On Nov. 24, President Joan Ferrini-Mundy announced that all University of Maine athletics would pause through Dec. 8 in the wake of multiple positive test results within the athletic programs. According to Bangor Daily News (BDN), the decision was in response to a member of the men’s basketball team receiving a positive result after arriving at the Mohegan Sun Arena in Connecticut for a number of scheduled games. In a Tuesday news release, UMaine Athletic Director Ken Ralph said, “We will do all we can to positively engage our students in the safest way possible.” While Mr. Ralph’s statement may have been made in earnest, it’s clear at this point that the safest way to “engage” student athletes is to not have them compete at all.
COVID-19 cases have been surging across the U.S., and Maine specifically has hit record numbers of cases as well as hospitalizations in the weeks leading up to Thanksgiving. Prior to the holiday, Gov. Janet Mills pleaded with Maine residents to avoid traveling: “Think every time you want to do something, go somewhere that you’re used to doing and going to, ‘Do I really have to go out right now? Do I really have to go there?’”
These are the questions to ask UMaine athletics, because some might argue that teams really do not, and should not, have to travel to compete in the midst of a surging pandemic. This is the very conclusion that leaders of the New England Small College Athletic Conference (NESCAC), which includes Colby, Bates and Bowdoin, came to. In a statement signed by the president of every college in the conference, it was announced that the winter season for all sports would be cancelled, citing policies instituted on campuses to protect the health and safety of students, such as limiting travel, physical distancing and a later start to the spring semester, as eliminating the possibility of athletic events.
There are financial considerations when it comes to the state’s only Division I athletics program that colleges in the NESCAC, a Division III conference, usually do not have. According to BDN, UMaine athletics lost $150,000 in revenue due to the cancellation of the NCAA Division I men’s basketball tournament last spring, and Director Ralph anticipated “an excess of $1 million in lost revenue” if the school were unable to sell in-person seats for football, men’s and women’s ice hockey or men’s and women’s basketball in the fall, which it has not been able to.
In short, there is more than the student-athletes’ chance to compete at risk for UMaine and many other Division I programs across the country. However, that is not to say that the student-athletes have not been an enthusiastic force behind making the competitions possible. Before the semester even started, UMaine athletes set the tone on campus by wearing masks during practice despite any physical irritation or restriction of breathing. Red Gendron, UMaine’s men’s ice hockey coach, told the Portland Press Herald that “if that’s the thing that is going to make a difference between us having a season or not playing at all, then I think myself and every player in the program will say we’ll wear a mask.”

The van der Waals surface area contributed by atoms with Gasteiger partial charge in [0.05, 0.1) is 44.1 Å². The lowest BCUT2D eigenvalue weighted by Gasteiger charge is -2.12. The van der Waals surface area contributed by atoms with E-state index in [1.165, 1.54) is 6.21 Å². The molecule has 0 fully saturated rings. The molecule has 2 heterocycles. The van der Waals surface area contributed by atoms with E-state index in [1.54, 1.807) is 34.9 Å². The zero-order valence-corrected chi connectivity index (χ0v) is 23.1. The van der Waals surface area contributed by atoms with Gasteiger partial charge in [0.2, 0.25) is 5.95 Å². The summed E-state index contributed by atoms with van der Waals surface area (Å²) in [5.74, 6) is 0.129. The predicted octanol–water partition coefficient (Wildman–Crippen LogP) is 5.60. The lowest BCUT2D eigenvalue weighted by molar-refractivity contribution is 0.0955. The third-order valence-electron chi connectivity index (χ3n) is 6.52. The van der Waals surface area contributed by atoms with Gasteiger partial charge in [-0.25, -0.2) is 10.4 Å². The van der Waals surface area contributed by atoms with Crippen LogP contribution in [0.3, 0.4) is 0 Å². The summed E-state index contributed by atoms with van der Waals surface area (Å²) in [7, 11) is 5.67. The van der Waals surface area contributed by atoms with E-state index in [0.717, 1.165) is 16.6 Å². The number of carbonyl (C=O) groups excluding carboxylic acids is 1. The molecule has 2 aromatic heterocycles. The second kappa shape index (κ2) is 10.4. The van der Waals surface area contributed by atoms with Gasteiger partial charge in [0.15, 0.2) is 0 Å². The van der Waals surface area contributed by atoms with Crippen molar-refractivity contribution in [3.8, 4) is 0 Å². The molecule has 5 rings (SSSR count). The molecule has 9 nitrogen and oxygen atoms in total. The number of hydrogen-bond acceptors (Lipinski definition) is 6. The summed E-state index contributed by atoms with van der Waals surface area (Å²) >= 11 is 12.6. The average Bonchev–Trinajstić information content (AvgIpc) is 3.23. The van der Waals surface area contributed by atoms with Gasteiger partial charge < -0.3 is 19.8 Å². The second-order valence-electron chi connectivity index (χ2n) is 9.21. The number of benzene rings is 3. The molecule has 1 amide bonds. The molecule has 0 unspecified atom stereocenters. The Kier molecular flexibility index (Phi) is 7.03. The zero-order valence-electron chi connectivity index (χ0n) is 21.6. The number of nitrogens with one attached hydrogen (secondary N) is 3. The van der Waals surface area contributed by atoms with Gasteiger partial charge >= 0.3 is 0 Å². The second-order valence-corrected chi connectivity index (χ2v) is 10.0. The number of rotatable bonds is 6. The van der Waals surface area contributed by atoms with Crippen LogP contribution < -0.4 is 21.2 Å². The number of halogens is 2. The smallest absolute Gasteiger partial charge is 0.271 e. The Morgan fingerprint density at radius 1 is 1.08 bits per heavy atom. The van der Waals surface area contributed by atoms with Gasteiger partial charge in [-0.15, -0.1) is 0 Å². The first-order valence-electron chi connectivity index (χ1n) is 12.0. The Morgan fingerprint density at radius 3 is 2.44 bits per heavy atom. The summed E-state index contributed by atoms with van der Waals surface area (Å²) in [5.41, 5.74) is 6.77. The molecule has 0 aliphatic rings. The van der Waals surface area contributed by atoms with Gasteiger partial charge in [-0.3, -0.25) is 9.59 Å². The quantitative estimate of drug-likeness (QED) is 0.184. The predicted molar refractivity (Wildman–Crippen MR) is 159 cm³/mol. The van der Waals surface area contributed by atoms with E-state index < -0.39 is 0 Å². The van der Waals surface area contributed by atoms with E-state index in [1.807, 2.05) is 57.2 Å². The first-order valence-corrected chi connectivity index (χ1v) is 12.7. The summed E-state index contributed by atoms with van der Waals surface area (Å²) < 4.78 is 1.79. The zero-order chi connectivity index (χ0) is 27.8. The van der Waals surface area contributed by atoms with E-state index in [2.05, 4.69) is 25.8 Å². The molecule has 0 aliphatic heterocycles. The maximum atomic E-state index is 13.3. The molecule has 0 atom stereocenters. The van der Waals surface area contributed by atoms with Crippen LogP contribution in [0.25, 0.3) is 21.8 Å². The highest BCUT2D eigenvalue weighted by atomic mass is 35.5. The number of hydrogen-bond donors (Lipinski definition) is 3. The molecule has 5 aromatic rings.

One would expect nothing but this level of determination and spirit from UMaine’s athletes. But it is not necessarily their responsibility to consider risks of leaving the state to compete. That responsibility would fall on the university’s administration. In the university’s press release regarding the positive test results, President Ferrini-Mundy said, “the health of our student athletes, coaches, staff and communities comes first.”
While the university has dedicated significant resources to testing teams weekly throughout the semester and daily during the week before competitions, these policies do not necessarily reflect putting student-athletes’ health first. Testing is generally reactive rather than preventative, which is part of the reason that the men’s basketball team only found out about a positive result after arriving at Mohegan Sun. The only measure that would truly represent putting athletes’ health first would be avoiding competition with other teams all together, especially when case statistics are as concerning as they are.
This is not to suggest that the university administration has been purposefully negligent in its decision-making regarding athletics. The circumstances of this academic year have been completely unprecedented. Equally, it would be unfair to suggest that the athletic department leadership are allowing revenue concerns to cloud their judgement, especially considering the extremely generous $90 million gift that the department will be receiving over the next 10 years from the Harold Alfond Foundation.
Rather, President Ferrini-Mundy’s decisions to pause all athletic activities should be applauded, and one should hope that she and other campus leaders continue to put the health of athletes first come Dec. 8.